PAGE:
A STRAIN of elm resistant to disease is being bred in the hope of re-planting southern counties with the tree 20 years after more than 20 million were lost to Dutch elm disease.
Pockets of trees that survived in Cambridgeshire are now being propagated by Cambridge University botanists. They believe that the smooth-leaved elm in East Anglia is not quite as susceptible to the disease as the ordinary English elm.
About 200 saplings will be planted around the county in a pilot scheme to see if they can be re-established as healthy trees. Forestry experts believe these elms may be resistant to the disease and the landscape of southern Britain could slowly be put back to normal if the scheme is successful.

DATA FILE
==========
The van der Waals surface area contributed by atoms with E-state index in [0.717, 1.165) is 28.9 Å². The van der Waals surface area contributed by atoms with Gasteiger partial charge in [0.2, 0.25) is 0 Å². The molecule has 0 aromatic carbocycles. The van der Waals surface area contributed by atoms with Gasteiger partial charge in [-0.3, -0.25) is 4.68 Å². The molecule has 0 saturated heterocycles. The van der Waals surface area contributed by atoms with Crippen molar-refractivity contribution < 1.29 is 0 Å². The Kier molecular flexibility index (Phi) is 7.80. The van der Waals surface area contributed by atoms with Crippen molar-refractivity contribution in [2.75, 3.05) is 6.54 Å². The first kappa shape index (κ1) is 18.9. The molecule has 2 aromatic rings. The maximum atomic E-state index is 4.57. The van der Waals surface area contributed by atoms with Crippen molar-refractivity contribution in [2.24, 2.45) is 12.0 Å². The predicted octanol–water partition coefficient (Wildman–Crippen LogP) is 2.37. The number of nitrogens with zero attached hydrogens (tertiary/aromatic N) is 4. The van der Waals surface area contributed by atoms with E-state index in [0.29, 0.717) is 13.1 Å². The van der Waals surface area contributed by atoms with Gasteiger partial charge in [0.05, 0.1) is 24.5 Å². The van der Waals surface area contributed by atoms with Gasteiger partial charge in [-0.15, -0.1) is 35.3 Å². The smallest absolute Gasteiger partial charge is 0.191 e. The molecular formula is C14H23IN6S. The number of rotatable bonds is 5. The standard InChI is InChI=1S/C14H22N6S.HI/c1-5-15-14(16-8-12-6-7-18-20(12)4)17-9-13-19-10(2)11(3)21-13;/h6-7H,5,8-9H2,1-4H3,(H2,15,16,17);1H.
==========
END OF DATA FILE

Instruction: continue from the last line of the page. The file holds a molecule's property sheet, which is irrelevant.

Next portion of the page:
Paul Bullimore, countryside officer at Cambridgeshire County Council, said: 'Sadly, as in so many other areas, elms in Cambridgeshire have been ravaged by the disease. However, we have found small pockets of trees which appear to be unaffected while all the trees around them have died.
'If we can show that these stronger, mature trees are different and more resistant to the disease, then Cambridgeshire could pioneer the return of the elm to the countryside.
'It is an experimental scheme, but these trees survived while those around died from the disease, so they must have some special properties. The hope is obviously to see the return of the elm tree.'
Dutch elm disease is spread by bark-loving beetles which transfer the fungus between trees, causing them to wilt and die.